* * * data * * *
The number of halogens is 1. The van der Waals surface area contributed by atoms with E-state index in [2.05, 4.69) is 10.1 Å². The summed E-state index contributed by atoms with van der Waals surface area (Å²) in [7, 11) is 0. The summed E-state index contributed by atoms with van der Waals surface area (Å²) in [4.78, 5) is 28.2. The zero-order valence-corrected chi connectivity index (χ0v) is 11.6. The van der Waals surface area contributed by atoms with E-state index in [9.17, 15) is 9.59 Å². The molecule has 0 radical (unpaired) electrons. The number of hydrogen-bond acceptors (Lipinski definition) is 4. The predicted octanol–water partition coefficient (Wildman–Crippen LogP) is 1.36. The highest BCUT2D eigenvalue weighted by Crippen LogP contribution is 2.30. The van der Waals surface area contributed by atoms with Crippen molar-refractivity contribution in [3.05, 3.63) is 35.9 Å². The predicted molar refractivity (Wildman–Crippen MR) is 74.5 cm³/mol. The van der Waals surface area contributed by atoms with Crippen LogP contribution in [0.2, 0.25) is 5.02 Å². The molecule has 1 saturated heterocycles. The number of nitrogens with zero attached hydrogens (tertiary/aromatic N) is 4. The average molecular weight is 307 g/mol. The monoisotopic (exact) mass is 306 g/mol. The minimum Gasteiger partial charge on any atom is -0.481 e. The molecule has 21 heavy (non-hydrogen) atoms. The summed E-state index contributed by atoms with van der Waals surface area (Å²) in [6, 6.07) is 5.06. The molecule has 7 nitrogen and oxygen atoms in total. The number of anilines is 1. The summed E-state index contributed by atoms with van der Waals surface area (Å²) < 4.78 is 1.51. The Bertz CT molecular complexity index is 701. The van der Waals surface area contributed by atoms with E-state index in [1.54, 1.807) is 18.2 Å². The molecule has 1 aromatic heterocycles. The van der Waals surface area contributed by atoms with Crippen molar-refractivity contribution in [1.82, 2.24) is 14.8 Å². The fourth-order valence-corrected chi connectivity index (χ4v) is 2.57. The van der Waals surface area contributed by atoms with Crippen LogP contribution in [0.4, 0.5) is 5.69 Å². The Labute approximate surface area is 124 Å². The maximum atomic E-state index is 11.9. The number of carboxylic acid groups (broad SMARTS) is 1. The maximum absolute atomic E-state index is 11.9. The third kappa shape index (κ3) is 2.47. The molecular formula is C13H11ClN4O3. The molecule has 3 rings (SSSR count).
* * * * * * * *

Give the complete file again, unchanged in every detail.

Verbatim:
The number of halogens is 1. The van der Waals surface area contributed by atoms with E-state index in [2.05, 4.69) is 10.1 Å². The summed E-state index contributed by atoms with van der Waals surface area (Å²) in [7, 11) is 0. The summed E-state index contributed by atoms with van der Waals surface area (Å²) in [4.78, 5) is 28.2. The zero-order valence-corrected chi connectivity index (χ0v) is 11.6. The van der Waals surface area contributed by atoms with E-state index in [9.17, 15) is 9.59 Å². The molecule has 0 radical (unpaired) electrons. The number of hydrogen-bond acceptors (Lipinski definition) is 4. The predicted octanol–water partition coefficient (Wildman–Crippen LogP) is 1.36. The highest BCUT2D eigenvalue weighted by Crippen LogP contribution is 2.30. The van der Waals surface area contributed by atoms with Crippen molar-refractivity contribution in [3.05, 3.63) is 35.9 Å². The predicted molar refractivity (Wildman–Crippen MR) is 74.5 cm³/mol. The van der Waals surface area contributed by atoms with Crippen LogP contribution in [0.2, 0.25) is 5.02 Å². The molecule has 1 saturated heterocycles. The number of nitrogens with zero attached hydrogens (tertiary/aromatic N) is 4. The average molecular weight is 307 g/mol. The monoisotopic (exact) mass is 306 g/mol. The minimum Gasteiger partial charge on any atom is -0.481 e. The molecule has 21 heavy (non-hydrogen) atoms. The summed E-state index contributed by atoms with van der Waals surface area (Å²) in [6, 6.07) is 5.06. The molecule has 7 nitrogen and oxygen atoms in total. The number of anilines is 1. The summed E-state index contributed by atoms with van der Waals surface area (Å²) < 4.78 is 1.51. The Bertz CT molecular complexity index is 701. The van der Waals surface area contributed by atoms with E-state index in [1.54, 1.807) is 18.2 Å². The molecule has 1 aromatic heterocycles. The van der Waals surface area contributed by atoms with Crippen molar-refractivity contribution in [1.82, 2.24) is 14.8 Å². The fourth-order valence-corrected chi connectivity index (χ4v) is 2.57. The van der Waals surface area contributed by atoms with Crippen LogP contribution in [0.4, 0.5) is 5.69 Å². The Labute approximate surface area is 124 Å². The maximum atomic E-state index is 11.9. The number of carboxylic acid groups (broad SMARTS) is 1. The maximum absolute atomic E-state index is 11.9. The third kappa shape index (κ3) is 2.47. The molecular formula is C13H11ClN4O3. The molecule has 3 rings (SSSR count).